Designing a research question

There are a number of steps to take in designing a research question:

  1. Finding a topic
  2. Researching the topic and finding a theme
  3. Narrowing down
  4. Turning your narrow sub-topic into a question
  5. Testing and refining your question

1. Finding a topic

The first step before arriving at a good research question is to think about a general topic area. It should be an area that is interesting to you obviously, and interesting to anyone likely to assess your research proposal.  If they are unlikely to find your topic interesting, they probably won’t respond well to the research question.

To do this, it’s good to think in terms of “hot”, “luke-warm” and “cold” topics (Davies, 2022).

  • Hot topics are at the cutting edge of research. Hundreds, if not thousands of publications are produced daily around the world in these areas—media articles too. Research grants are widely available. Examples include the COVID-19 pandemic and vaccine development, cancer research, the impact of climate change on weather patterns, ‘green’ energy, driverless cars, carbon capture and storage, etc.
  • Luke-warm topics: These are topical but less “hot”. They might be regularly discussed in the scholarly literature, but not on a daily basis. The impact of deforestation on the habitat of fruit bats is an example. It’s important (especially to ecologists) but hardly cutting edge.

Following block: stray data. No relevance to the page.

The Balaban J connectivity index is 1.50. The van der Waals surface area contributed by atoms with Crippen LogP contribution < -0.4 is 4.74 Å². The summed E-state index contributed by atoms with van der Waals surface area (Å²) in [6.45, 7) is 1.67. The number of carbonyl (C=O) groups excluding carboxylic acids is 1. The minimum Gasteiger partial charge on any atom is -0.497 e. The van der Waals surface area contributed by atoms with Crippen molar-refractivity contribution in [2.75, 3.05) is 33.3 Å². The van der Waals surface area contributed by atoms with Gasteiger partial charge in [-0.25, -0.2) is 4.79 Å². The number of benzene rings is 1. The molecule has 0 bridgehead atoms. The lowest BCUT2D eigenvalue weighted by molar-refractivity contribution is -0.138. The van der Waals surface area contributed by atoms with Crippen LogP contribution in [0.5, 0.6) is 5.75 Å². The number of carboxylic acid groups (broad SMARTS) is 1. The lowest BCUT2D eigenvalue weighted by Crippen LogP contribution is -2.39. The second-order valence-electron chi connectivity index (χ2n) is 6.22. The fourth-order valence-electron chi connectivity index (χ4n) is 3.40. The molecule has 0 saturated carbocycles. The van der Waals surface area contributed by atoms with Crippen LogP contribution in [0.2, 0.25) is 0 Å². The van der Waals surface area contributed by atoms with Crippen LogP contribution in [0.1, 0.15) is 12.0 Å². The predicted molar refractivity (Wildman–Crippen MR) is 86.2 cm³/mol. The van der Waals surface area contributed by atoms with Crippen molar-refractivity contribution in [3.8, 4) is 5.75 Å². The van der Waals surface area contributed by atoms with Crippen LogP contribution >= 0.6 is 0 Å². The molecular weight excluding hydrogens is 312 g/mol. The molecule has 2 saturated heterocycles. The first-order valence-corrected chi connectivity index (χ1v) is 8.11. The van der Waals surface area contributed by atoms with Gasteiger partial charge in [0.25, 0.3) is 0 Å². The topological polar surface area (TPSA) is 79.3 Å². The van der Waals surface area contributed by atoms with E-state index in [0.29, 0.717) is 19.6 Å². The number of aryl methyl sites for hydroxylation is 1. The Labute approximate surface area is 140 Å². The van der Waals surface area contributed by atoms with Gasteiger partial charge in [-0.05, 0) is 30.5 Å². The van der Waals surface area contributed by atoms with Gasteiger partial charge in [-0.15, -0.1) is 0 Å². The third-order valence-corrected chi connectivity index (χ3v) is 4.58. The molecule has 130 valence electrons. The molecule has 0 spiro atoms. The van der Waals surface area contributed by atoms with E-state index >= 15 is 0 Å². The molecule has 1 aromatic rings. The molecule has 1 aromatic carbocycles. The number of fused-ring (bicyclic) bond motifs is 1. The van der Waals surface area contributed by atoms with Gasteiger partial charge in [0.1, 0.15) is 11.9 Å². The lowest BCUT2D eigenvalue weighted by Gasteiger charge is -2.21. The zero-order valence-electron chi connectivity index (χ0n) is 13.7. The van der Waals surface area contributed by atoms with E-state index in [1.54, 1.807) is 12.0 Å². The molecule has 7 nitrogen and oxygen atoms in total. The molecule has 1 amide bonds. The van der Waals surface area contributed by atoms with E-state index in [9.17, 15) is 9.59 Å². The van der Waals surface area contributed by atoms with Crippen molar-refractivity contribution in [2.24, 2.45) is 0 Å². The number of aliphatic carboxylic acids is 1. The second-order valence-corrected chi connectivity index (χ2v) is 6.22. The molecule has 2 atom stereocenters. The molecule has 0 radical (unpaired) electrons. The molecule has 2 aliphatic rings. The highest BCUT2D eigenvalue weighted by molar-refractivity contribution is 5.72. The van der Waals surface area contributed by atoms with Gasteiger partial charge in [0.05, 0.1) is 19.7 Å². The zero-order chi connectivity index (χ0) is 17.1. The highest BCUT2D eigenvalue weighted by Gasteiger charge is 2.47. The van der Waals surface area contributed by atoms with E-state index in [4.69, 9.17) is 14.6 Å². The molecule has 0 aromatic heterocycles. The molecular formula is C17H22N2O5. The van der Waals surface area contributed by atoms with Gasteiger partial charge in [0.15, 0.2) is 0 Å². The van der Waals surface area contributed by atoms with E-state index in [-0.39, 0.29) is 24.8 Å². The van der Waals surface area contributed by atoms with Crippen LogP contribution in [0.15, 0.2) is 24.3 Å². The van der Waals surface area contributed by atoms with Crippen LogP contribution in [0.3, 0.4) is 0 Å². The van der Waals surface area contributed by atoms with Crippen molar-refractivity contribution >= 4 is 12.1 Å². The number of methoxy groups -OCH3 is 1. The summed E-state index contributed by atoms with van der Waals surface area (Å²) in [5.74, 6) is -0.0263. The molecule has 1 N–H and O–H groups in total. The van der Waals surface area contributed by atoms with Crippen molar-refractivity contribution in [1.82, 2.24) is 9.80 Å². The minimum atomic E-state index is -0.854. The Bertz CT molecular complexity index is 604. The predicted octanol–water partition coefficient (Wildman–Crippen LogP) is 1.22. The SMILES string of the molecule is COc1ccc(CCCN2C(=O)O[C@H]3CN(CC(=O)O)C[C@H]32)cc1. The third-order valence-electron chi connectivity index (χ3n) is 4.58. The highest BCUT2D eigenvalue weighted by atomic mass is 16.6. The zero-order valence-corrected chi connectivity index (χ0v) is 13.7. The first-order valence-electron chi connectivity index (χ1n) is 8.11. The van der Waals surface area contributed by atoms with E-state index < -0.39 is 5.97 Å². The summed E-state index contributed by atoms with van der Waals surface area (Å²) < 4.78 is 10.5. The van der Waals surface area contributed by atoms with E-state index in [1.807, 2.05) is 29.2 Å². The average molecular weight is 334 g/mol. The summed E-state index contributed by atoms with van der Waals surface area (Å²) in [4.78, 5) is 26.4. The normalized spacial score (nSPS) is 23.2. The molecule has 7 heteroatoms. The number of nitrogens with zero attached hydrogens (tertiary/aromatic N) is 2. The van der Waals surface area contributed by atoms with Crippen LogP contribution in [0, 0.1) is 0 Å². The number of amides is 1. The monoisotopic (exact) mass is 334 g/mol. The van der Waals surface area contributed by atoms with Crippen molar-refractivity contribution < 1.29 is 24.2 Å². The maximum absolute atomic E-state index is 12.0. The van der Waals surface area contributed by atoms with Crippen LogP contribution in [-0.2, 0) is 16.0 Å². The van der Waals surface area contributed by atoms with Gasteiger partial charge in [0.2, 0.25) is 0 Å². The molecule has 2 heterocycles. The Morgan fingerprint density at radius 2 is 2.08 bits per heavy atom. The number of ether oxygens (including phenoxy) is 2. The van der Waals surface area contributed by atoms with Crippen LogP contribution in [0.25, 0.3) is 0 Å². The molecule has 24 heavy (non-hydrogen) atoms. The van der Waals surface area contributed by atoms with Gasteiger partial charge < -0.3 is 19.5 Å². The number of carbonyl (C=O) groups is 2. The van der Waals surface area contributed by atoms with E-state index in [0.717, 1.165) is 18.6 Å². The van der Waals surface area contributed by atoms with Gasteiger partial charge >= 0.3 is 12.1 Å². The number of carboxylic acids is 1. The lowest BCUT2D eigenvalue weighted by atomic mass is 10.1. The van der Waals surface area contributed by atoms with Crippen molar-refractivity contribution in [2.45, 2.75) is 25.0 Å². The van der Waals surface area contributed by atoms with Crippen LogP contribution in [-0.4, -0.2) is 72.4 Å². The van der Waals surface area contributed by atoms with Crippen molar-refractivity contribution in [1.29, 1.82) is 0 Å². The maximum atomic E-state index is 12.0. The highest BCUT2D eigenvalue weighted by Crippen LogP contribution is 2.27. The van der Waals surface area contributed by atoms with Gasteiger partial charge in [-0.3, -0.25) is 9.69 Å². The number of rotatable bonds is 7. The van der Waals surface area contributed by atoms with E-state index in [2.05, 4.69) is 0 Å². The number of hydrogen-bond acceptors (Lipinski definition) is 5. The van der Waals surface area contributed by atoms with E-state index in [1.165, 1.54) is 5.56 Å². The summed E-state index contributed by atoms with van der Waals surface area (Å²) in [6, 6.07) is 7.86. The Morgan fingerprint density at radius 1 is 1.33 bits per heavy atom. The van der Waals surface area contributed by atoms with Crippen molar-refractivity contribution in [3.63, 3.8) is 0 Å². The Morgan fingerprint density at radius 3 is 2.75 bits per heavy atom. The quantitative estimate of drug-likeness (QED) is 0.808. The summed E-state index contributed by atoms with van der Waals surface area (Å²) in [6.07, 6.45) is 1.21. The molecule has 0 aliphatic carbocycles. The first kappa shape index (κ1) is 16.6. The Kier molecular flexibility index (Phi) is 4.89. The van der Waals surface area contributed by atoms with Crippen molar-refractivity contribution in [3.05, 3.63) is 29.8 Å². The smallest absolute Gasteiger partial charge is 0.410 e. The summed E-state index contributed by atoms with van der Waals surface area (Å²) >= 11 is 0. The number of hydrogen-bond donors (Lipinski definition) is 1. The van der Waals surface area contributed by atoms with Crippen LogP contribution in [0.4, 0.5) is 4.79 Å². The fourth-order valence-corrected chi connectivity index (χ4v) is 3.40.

• Cold topics have had their day. They might have been important decades ago, but they hardly rate a mention in scholarship these days, and certainly don’t feature in the media. The Marxist revolution in Cuba or St Anselm’s third version of the ontological argument for God’s existence are examples. There’s nothing wrong with cold topics, but they appeal to a very narrow sectional interest groups.

“Hot topics” are great as they will ensure your research has currency and will potentially lead to spin-off research projects and possible future funding down the track. However, topics don’t remain “hot”—what it “hot” now might be cold or luke-warm by the time you have finished your research project. Another disadvantage is the vast quantity of publications you will have to keep abreast of on a daily basis. Finally, a hot topic also means difficulties in finding a good research question as other researchers may have ‘beaten you to it’, or it might be a question that has been ‘done to death’. As they are “hot” topics—with many scholars around the world working on them—there is also the problem that by the time your have finished your thesis, others may have ‘pipped you at the post’, i.e., made the same original contribution that you intended to make.

“Luke-warm” topics have a reduced range of scholarly papers being published regularly so it is easier to become familiar, and possibly to cultivate expertise, in the area. Something “warm” can later become “hot” too, and if you choose wisely you might be at the vanguard of a promising and developing new area later on. This is obviously a good thing.

“Cold topics” have been debated and discussed for decades (if not centuries). Interest in these area has lapsed for all except for specialists in the field. There is little recent research on these areas, and in pursuing them your work will lack currency. It is not unknown for a “cold” topic to re-emerge as a warm topic however (e.g., the 18th century Gallian idea of faculty psychology re-emerged into modularity of brain functions in late-20th century cognitive science) but you’d need to be pretty confident you were onto something that had the potential to be of contemporary interest to other scholars.